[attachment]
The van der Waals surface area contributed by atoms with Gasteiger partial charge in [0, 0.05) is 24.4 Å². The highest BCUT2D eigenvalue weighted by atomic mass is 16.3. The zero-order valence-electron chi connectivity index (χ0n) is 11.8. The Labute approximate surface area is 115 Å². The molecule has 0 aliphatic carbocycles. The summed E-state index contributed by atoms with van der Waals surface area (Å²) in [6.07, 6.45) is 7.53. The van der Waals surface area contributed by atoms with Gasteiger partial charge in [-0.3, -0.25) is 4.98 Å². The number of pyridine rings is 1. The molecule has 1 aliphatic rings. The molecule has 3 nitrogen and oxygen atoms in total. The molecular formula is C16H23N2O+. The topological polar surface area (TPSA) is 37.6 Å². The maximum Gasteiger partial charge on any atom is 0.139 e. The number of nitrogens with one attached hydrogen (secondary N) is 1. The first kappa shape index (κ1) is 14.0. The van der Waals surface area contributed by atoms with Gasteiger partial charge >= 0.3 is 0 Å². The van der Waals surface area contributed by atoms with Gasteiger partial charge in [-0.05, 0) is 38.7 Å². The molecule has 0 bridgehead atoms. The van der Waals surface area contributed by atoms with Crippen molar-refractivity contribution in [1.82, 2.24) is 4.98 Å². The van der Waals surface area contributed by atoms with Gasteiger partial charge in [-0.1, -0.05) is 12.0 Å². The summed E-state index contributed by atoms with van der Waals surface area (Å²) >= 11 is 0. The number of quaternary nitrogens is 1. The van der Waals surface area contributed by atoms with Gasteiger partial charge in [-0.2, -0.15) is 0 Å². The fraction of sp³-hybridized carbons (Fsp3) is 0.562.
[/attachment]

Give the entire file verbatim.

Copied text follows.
The van der Waals surface area contributed by atoms with Gasteiger partial charge in [0, 0.05) is 24.4 Å². The highest BCUT2D eigenvalue weighted by atomic mass is 16.3. The zero-order valence-electron chi connectivity index (χ0n) is 11.8. The Labute approximate surface area is 115 Å². The molecule has 0 aliphatic carbocycles. The summed E-state index contributed by atoms with van der Waals surface area (Å²) in [6.07, 6.45) is 7.53. The van der Waals surface area contributed by atoms with Gasteiger partial charge in [-0.3, -0.25) is 4.98 Å². The number of pyridine rings is 1. The molecule has 1 aliphatic rings. The molecule has 3 nitrogen and oxygen atoms in total. The molecular formula is C16H23N2O+. The topological polar surface area (TPSA) is 37.6 Å². The maximum Gasteiger partial charge on any atom is 0.139 e. The number of nitrogens with one attached hydrogen (secondary N) is 1. The first kappa shape index (κ1) is 14.0. The van der Waals surface area contributed by atoms with Gasteiger partial charge >= 0.3 is 0 Å². The van der Waals surface area contributed by atoms with Gasteiger partial charge in [-0.05, 0) is 38.7 Å². The molecule has 0 bridgehead atoms. The van der Waals surface area contributed by atoms with Crippen molar-refractivity contribution in [1.82, 2.24) is 4.98 Å². The van der Waals surface area contributed by atoms with Gasteiger partial charge in [-0.1, -0.05) is 12.0 Å². The summed E-state index contributed by atoms with van der Waals surface area (Å²) >= 11 is 0. The number of quaternary nitrogens is 1. The van der Waals surface area contributed by atoms with Gasteiger partial charge in [-0.2, -0.15) is 0 Å². The fraction of sp³-hybridized carbons (Fsp3) is 0.562.